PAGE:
By using transmission to our advantage, we can eliminate coronavirus through citizen-based medicine.
Getting the quarantine end game right means thinking about how to change thinking itself.
To forecast the spread of the novel coronavirus, we must attend to the quality and consistency of the data.
Group size matters when it comes to how many people should gather in one place. Let's use mathematical models to pin down consistent guidelines for complicated situations.
In a complex crisis, scientists cannot avoid making value judgments.
SFI's President David Krakauer announces the Institute's suspension of visitor-related programs due to the COVID-19 pandemic.
What would life on Earth be were it not for the domestication of plants and animals? An SFI working group, "Re-evaluating the Origins and Trajectories of Domestication," running March 9-11, explores "the nature of relationships between human groups and lots of different plants and animals."
Abrupt environmental changes, known as regime shifts, are the subject of new research in which shows how small environmental changes trigger slow evolutionary processes that eventually precipitate collapse.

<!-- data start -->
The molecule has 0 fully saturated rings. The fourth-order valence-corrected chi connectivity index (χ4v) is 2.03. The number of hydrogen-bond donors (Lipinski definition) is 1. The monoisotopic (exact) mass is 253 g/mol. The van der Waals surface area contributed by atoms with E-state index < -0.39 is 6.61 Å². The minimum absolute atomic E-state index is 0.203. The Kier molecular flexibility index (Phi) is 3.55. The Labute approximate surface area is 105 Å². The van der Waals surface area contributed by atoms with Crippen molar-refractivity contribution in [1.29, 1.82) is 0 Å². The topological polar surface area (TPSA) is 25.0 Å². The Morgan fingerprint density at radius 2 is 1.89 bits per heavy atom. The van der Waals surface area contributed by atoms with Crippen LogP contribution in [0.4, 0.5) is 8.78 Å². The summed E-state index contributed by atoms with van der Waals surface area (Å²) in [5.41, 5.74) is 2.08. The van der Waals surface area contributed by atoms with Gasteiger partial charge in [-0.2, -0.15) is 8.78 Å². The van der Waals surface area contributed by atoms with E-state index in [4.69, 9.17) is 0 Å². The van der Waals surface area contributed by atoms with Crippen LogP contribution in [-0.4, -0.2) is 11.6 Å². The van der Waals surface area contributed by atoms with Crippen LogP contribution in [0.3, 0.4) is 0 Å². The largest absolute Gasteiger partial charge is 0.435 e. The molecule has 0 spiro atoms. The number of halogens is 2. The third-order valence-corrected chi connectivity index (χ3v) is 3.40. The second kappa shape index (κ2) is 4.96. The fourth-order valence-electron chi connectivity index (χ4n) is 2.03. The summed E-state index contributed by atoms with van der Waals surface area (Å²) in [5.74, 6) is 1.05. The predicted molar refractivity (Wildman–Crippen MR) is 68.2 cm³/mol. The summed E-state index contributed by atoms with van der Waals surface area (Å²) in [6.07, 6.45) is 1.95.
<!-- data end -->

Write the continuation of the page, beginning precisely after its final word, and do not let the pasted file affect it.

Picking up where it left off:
Shifting from carbon-emitting energy sources to renewable ones will be an essential part of addressing climate change, but the path to a renewable power grid is uncharted. A February 26-28 working group explores how New Mexico might best approach the transition to renewable energy sources, and what lessons could be useful for other regions.
NPR’s David Brancaccio is hosting a free, virtual book club around the CORE team's introductory econ textbook.
New work led by SFI researchers reconciles divergent methods used to analyze the scaling behavior of cities.
The walls of SFI’s Miller and Cowan campuses were recently adorned with an exhibition by acclaimed visual artist Greg Stimac.
What does it mean to grow old? Many fields have offered answers, but none of them provides a universal theory. According to former SFI Postdoc Jacopo Grilli (International Centre for Theoretical Physics), we understand the when but not the how of aging: when the components of an organism fail, but not the causes of these failures or if the process serves an evolutionary purpose. This February, a diverse international working group will meet at SFI to find a fresh take on the problem.
A new Scientific Reports paper puts an evolutionary twist on a classic question. Instead of asking why we get cancer, Leonardo Oña of Osnabrück University and Michael Lachmann of the Santa Fe Institute use signaling theory to explore how our bodies have evolved to keep us from getting more cancer.